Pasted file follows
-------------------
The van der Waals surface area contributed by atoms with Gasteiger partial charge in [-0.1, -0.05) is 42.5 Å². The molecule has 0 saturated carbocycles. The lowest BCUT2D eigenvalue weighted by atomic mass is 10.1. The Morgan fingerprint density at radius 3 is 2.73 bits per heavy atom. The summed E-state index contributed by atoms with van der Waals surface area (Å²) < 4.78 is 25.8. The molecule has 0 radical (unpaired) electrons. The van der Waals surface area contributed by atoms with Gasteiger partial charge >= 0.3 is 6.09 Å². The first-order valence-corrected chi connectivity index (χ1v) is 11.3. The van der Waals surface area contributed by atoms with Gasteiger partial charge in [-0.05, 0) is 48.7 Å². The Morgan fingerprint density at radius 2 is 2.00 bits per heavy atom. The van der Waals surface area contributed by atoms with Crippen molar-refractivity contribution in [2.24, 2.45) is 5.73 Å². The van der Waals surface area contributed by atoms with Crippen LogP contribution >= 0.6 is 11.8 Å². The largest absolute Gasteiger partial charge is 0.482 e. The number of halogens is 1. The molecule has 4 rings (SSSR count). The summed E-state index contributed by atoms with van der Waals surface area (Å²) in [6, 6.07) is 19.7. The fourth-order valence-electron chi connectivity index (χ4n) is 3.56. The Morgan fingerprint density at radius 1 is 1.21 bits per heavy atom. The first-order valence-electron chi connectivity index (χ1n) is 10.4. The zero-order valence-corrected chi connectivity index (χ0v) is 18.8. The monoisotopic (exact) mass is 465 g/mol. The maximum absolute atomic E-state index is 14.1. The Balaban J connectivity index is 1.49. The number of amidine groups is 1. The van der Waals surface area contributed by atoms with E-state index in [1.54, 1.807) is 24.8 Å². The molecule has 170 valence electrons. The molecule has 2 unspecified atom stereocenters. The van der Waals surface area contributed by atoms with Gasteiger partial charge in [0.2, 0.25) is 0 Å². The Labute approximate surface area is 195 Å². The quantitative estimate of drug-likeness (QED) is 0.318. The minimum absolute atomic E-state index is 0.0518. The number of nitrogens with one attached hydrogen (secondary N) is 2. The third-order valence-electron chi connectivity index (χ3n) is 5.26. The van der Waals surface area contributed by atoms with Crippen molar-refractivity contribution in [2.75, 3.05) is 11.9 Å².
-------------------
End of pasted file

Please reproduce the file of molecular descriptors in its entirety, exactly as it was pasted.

The van der Waals surface area contributed by atoms with Gasteiger partial charge in [-0.1, -0.05) is 42.5 Å². The molecule has 0 saturated carbocycles. The lowest BCUT2D eigenvalue weighted by atomic mass is 10.1. The Morgan fingerprint density at radius 3 is 2.73 bits per heavy atom. The summed E-state index contributed by atoms with van der Waals surface area (Å²) < 4.78 is 25.8. The molecule has 0 radical (unpaired) electrons. The van der Waals surface area contributed by atoms with Gasteiger partial charge >= 0.3 is 6.09 Å². The first-order valence-corrected chi connectivity index (χ1v) is 11.3. The van der Waals surface area contributed by atoms with Gasteiger partial charge in [-0.05, 0) is 48.7 Å². The Morgan fingerprint density at radius 2 is 2.00 bits per heavy atom. The van der Waals surface area contributed by atoms with Crippen molar-refractivity contribution in [2.24, 2.45) is 5.73 Å². The van der Waals surface area contributed by atoms with Crippen LogP contribution >= 0.6 is 11.8 Å². The largest absolute Gasteiger partial charge is 0.482 e. The number of halogens is 1. The molecule has 4 rings (SSSR count). The summed E-state index contributed by atoms with van der Waals surface area (Å²) in [6, 6.07) is 19.7. The fourth-order valence-electron chi connectivity index (χ4n) is 3.56. The Morgan fingerprint density at radius 1 is 1.21 bits per heavy atom. The first-order valence-electron chi connectivity index (χ1n) is 10.4. The zero-order valence-corrected chi connectivity index (χ0v) is 18.8. The monoisotopic (exact) mass is 465 g/mol. The maximum absolute atomic E-state index is 14.1. The Balaban J connectivity index is 1.49. The number of amidine groups is 1. The van der Waals surface area contributed by atoms with E-state index in [1.54, 1.807) is 24.8 Å². The molecule has 170 valence electrons. The molecule has 2 unspecified atom stereocenters. The van der Waals surface area contributed by atoms with Gasteiger partial charge in [0.2, 0.25) is 0 Å². The Labute approximate surface area is 195 Å². The quantitative estimate of drug-likeness (QED) is 0.318. The minimum absolute atomic E-state index is 0.0518. The number of nitrogens with one attached hydrogen (secondary N) is 2. The third-order valence-electron chi connectivity index (χ3n) is 5.26. The van der Waals surface area contributed by atoms with Crippen molar-refractivity contribution in [2.75, 3.05) is 11.9 Å².